Can you hack a truck?

Can you hack a truck?

By now you’ve probably heard about the Wired Magazine story in which two computer hackers remotely took control of a Jeep that was going 70 MPH down the highway—turning on the music and AC, displaying a picture of the hackers on the navigation screen and eventually killing the engine. Since then, Fiat Chrysler Automobiles recalled 1.4 million vehicles. Here at Fleet Equipment, we had one big question: Could you remotely hack a truck?

“Clearly that depends on what type of equipment is installed in the truck,” began Omnitracs Senior Director of Product Management, Jeff Champa, who explained that the issue is one of security and sub-system access. “The sub systems on a vehicle may take action based on inputs from another subsystem on the vehicle. For example, a collision avoidance system may have the need to engage the braking system. Once the braking system is designed to take electronic input from another subsystem on the vehicle that exposes an attack point. Now consider the complexities of a vehicle network and telematics devices that essentially connect the vehicle to the Internet and you start to see the potential safety and security threats to a vehicle.”

Data streams off today’s trucks as readily as the diesel that flows through the engine. That data is insulated by several layers of security, and all of the technology companies we spoke to—Omnitracs, PeopleNet and Zonar—were extremely tight-lipped about what goes into that security.
“We don’t discuss these methods as a matter of security,” said Mike McQuade, Zonar’s chief strategy officer. “The take away from this event is that security is a process, and systems that can alter the vehicle behavior must be engineered to prevent unauthorized access.”

Tom Dorazio, PeopleNet’s director of product management, was able to shed some light on what protects your trucks. There are at least two levels of security: an encryption on the data that is sent over the cellular network, and another encryption on the box that physically connects to the truck’s controller area network (CAN) bus. In PeopleNet’s case, Dorazio explained that there are more than four trillion different combinations protecting over-the-air data and a propriety line of defense on the on-board device.

“There are multiple layers of network, telematics and vehicle security in place,” Champa added. “It is also worth pointing out that most telematics systems allow for remote programming of the telematics system, so any security breaches can be remedied over the air quickly preventing further exploits of the same attack.”


While a truck’s cellular connectivity presents arguably the largest security risk to the truck, it also presents one of the greatest advantages for fleets: Over-the-air (OTA) updates. Dorazio explained that truck technology is quickly moving toward being able to allowing fleets to make targeted changes to the truck, remotely.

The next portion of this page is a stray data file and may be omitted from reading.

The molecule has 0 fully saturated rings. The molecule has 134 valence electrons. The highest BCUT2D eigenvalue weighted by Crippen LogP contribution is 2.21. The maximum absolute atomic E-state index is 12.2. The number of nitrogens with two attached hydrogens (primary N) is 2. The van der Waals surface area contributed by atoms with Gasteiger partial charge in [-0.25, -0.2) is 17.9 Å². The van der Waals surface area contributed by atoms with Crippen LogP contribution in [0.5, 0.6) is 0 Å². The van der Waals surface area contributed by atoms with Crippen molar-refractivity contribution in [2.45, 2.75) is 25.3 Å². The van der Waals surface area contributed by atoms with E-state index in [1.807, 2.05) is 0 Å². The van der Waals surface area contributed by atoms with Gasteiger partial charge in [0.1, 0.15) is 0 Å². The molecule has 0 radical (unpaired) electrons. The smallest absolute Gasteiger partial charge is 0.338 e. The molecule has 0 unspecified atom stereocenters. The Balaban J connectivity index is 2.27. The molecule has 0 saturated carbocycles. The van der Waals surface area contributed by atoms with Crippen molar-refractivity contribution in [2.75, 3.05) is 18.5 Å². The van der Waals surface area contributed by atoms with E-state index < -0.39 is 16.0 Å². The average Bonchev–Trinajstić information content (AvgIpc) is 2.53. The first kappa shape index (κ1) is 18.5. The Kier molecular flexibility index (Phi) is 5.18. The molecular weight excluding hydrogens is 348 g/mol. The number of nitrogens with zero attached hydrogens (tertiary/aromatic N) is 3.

Imagine that you have telematics data that shows you could save a substantial amount of money by changing your trucks’ speed limiter to 60 MPH from 65 MPH. Today, you’d have to wait until the trucks come in to update that setting or pull a truck off the road—and both cost money. Tomorrow’s technology could allow you to remotely update that engine setting with a press of a computer button while that truck is running across the country.

In fact, Navistar just announced that it will offer OTA updates, available on model year 2017 International trucks powered by proprietary N9, N10 and N13 engines. OTA reprogramming of the truck’s engine control module (ECM) will enable the driver or fleet manager to utilize a mobile interface to initiate reprogramming. Currently, the technology still requires a local, secure Wi-Fi connection at the facility to make any engine changes, meaning that you’ll still have to have your trucks in-house to access the ECM. Updating trucks over a cellular network is the next logical step in this technology’s evolution, but a focus on security is paramount.

“Commercial truck customers are just as concerned as automotive customers about the security of their vehicles,” said Mike Cerilli, Navistar vice president and general manager of Connected Vehicle Business. “And we’re stepping through the phases of connection beginning with Wi-Fi, with migration over time to cellular—and along the way will be following a phased security approach—working with industry experts, being cautious where we need to be cautious.”

Navistar continues to partner with data and technology companies to ensure the system offers the highest level of security. As technology drives us ever forward toward increased connectivity, the responsibility of data security will fall to OEMs, technology providers and fleets alike.

Click here to read more columns penned by Editor Jason Morgan.

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